An SNS notification may always be set up by a user to be sent when an Amazon CloudWatch alarm detects a state change. A user may also set Amazon EBS services to send notifications anytime a snapshot or encryption state changes by using Amazon CloudWatch Events. Finally, users may create rules that cause programmatic actions to be carried out in response to changes in the snapshot or encryption key states using Amazon CloudWatch Events. For instance, In a hypothetical use case, Customer XYZ wishes to guarantee that each time a snapshot is produced, it is shared with another account or duplicated to a different region for disaster recovery.
When an operation to copy a snapshot is finished, an event is sent to Customer XYZ’s AWS account through Amazon CloudWatch’s CopySnapshot function. If either outcome were successful, an Amazon Lambda function would be launched, automatically copying the snapshot from one designated area to another.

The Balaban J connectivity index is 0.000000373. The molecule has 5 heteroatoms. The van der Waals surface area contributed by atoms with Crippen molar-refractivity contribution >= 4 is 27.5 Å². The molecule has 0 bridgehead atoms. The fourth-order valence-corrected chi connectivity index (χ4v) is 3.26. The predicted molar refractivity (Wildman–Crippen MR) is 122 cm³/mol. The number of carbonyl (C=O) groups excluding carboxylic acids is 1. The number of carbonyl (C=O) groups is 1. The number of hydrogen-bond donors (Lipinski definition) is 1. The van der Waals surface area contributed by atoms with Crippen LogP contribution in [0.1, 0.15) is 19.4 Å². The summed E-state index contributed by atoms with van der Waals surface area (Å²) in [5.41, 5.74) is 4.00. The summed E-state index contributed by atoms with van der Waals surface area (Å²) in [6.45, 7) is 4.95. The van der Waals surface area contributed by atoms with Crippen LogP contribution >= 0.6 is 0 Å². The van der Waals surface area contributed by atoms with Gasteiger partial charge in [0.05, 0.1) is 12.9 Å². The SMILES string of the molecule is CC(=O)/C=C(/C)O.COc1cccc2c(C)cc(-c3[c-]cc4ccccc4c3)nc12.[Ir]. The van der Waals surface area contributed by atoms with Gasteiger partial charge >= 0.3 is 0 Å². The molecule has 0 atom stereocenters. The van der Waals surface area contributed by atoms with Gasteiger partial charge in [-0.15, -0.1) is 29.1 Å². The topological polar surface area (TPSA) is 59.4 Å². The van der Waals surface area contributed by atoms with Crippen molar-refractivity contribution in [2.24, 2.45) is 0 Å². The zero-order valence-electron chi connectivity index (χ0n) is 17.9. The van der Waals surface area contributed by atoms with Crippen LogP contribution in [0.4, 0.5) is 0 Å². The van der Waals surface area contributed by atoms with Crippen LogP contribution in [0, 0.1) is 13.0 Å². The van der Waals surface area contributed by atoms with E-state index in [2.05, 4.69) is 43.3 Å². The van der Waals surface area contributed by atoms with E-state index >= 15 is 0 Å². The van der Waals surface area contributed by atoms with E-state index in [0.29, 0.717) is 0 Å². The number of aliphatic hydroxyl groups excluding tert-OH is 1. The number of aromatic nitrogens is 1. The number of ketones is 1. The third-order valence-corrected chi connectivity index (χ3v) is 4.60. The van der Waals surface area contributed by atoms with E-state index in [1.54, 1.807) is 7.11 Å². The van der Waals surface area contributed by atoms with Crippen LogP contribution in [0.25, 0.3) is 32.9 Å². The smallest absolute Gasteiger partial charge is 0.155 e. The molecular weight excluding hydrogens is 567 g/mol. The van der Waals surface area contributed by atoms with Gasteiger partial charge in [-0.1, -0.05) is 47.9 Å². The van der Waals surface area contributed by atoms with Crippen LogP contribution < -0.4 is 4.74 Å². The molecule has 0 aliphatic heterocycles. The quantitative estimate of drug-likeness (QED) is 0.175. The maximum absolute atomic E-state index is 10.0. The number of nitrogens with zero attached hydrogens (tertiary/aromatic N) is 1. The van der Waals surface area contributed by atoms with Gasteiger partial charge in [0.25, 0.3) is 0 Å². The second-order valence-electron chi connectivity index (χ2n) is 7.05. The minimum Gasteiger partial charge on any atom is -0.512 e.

One of the most significant storage formats currently available in the public cloud is the Amazon EBS system, so it’s crucial to understand all the details of this flexible AWS service. However, AWS is an ocean by itself, and EBS is intricately linked to various critical components of the cloud service as it is vital for business houses. However, only an expert such as Veritis can understand the intricacies of the service. So, partner with the Stevie Award Winner Veritis to integrate your solutions with AWS EBS. Certified AWS Partner, we will customize a solution that suits your requirements best.